“Experts predict flu pandemic could be mildest on record” declares the Washington Post headline. Unless, that is, you use the old definition of pandemic before the World Health Organization made it so that severity no longer counts. In that case, this would be called not a “pandemic” but “an extremely mild flu strain.
Another shocking revelation? It turns out the Presidential Council of Advisors on Science and Technology “plausible scenario” of swine flu deaths wasn’t all that plausible. Rather than 30,000 – 90,000 Americans dead, a new study by Harvard epidemiologist Marc Lipsitch and others calculates “the virus might directly cause between 6,000 and 45,000 deaths by the end of the winter, with the final toll probably falling somewhere between 10,000 and 15,000.”
Insofar as according to the CDC’s estimate we already had about 4,000 deaths by mid-October, that means there may not be that many more fatalities. And mind you, those are not net deaths. In other words, it doesn’t take into account the protective effect we’ve seen in Australia and New Zealand whereby people are inoculated by the mild swine flu so they don’t die from the vastly more severe seasonal flu. In other words, expect a final toll from flu overall to be fewer cases this year – judging from the aforementioned cases far fewer.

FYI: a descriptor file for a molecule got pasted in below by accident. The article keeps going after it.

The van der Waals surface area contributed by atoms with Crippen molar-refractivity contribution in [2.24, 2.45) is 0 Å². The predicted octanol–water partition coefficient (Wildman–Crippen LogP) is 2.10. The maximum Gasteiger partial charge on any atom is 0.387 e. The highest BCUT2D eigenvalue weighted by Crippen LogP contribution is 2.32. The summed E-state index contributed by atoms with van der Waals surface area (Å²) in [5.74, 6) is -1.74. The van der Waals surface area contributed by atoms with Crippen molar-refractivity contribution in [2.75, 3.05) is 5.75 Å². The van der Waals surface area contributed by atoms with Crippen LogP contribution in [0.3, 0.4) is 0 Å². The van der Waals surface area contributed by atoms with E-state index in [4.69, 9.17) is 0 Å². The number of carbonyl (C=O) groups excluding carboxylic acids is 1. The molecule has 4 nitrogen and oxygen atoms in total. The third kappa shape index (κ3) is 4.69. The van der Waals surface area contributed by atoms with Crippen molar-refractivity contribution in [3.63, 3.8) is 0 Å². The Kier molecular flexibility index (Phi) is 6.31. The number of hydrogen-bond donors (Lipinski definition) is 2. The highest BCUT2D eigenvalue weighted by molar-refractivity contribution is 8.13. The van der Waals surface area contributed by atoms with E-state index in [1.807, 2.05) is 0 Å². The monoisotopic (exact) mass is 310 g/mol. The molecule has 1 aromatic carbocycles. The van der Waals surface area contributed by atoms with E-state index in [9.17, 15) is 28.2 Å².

Lipsitch, not incidentally, helped come up with that notorious 30,000 – 90,000 number.”Those were the best estimates we could make at the time based on the data available at the time,” Lipsitch told the Post. Really? Then how was non-epidemiologist Michael Fumento able to immediately show the figure was utterly absurd? Am I some sort of Nostradamus who prefers debunking government studies to making a killing at the race track. Or was the PCAST report clearly nonsense from the outset, designed not to inform but to panic?